Friday, August 1, 2014

The Concept of Rebirth in Buddhism

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Filed under Practice

Death is only the beginning in Buddhist thought. Buddhism embraces the concept of rebirth, also commonly known as reincarnation, as a fundamental principle that governs our world. Each person born on the planet Earth is locked into a cycle of death and rebirth and can only achieve Nirvana when they successfully break the cycle.

Origins of the rebirth concept in Buddhism can be traced to Hindu doctrines of reincarnation and karma. Rebirth has often been dismissed as a superstition in modern society, but it actually forms an important element in understanding how Buddhists believe they reach enlightenment.

Buddha taught that life does not end. It merely continues on in other forms. There are six possible states of existence for all lifeforms.

These states include:

  • Heaven
  • Human Life
  • Asura (Demi-Gods)
  • Hungry Ghost (Realm of evil deeds)
  • Animals
  • Hell

Where a person is reborn and what form they assume hinges on karma. Everything in life is tied to karma. Actions create a new karma that imprints on the soul. Past actions in past lives, both positive and negative, shape where a soul ends up when reborn into a new body. Good karma means happiness in future lives. Bad karma means suffering down the road.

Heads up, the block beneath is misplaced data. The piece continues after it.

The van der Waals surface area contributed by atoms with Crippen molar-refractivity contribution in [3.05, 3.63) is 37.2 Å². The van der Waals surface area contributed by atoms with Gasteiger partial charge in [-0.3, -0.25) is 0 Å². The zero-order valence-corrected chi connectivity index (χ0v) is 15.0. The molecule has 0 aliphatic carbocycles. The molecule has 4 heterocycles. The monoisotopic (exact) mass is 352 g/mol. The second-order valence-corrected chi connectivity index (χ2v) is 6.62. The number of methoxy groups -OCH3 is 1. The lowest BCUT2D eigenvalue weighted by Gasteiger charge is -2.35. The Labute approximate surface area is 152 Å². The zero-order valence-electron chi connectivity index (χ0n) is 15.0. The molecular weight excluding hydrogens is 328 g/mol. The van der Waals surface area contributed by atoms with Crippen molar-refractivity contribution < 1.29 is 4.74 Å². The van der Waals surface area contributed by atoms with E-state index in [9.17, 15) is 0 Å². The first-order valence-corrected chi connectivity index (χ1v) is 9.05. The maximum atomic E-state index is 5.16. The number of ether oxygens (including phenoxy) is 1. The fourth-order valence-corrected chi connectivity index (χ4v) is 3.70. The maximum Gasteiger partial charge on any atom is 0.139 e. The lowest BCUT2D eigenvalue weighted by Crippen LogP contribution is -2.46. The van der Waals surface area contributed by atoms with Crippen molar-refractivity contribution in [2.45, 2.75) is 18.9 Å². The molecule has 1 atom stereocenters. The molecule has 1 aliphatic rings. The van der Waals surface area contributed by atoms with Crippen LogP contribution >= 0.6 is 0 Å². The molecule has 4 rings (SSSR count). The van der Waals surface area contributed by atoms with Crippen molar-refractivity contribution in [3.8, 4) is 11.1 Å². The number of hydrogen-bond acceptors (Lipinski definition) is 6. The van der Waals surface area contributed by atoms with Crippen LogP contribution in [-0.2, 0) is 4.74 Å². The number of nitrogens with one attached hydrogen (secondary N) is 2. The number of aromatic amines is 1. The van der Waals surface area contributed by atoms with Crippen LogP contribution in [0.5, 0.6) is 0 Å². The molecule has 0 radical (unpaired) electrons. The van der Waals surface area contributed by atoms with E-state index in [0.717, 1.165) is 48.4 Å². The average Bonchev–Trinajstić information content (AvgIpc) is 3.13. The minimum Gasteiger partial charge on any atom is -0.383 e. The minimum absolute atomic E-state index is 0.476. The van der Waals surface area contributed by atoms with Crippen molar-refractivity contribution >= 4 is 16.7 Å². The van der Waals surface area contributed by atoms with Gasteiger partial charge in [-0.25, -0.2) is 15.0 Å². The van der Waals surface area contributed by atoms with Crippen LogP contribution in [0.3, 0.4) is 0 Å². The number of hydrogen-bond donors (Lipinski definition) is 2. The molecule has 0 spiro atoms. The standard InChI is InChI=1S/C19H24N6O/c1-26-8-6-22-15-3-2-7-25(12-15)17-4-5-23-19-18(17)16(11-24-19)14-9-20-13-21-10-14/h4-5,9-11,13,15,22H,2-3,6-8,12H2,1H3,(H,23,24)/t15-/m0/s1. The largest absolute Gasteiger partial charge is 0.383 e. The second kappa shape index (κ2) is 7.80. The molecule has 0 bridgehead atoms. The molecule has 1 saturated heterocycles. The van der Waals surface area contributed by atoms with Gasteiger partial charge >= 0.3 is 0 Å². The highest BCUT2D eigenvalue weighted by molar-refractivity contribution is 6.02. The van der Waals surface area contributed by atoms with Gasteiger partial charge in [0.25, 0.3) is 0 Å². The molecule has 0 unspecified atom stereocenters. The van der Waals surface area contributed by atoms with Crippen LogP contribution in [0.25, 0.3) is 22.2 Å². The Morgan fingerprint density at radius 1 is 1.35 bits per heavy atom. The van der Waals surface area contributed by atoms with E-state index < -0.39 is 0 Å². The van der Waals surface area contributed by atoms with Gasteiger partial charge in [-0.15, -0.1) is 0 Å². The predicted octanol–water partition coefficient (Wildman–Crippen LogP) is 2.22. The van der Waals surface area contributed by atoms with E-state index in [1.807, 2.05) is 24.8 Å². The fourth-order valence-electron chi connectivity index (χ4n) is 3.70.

The basic principle behind rebirth is that death is not meant to be feared. It should be seen as a door opening to a new life. And a person who has cultivated good karma is promised to experience rebirth in a higher realm more suitable to that karma.

The ultimate goal for Buddhists, however, is to escape the never-ending cycle of death and rebirth and reach Nirvana. Each soul desires attachment to a body and will seek out a new body and start a new life upon the death of its previous body. Obtaining release from the limitations of existence into a state of enlightenment constitutes Nirvana.

It is possible for a person to reach Nirvana only through living a pure life and subduing their ego before birth leads to death. Buddha taught that each person must prepare for death whenever it comes by cleansing the mind of impurities. Taking a step forward in this direction requires letting go of attachments to possessions and other people. It means accepting that nothing in life is permanent. Once a person does these things, they can be free from experiencing nonstop death and rebirth.

Cultural Infused Living from CulturalElements.com

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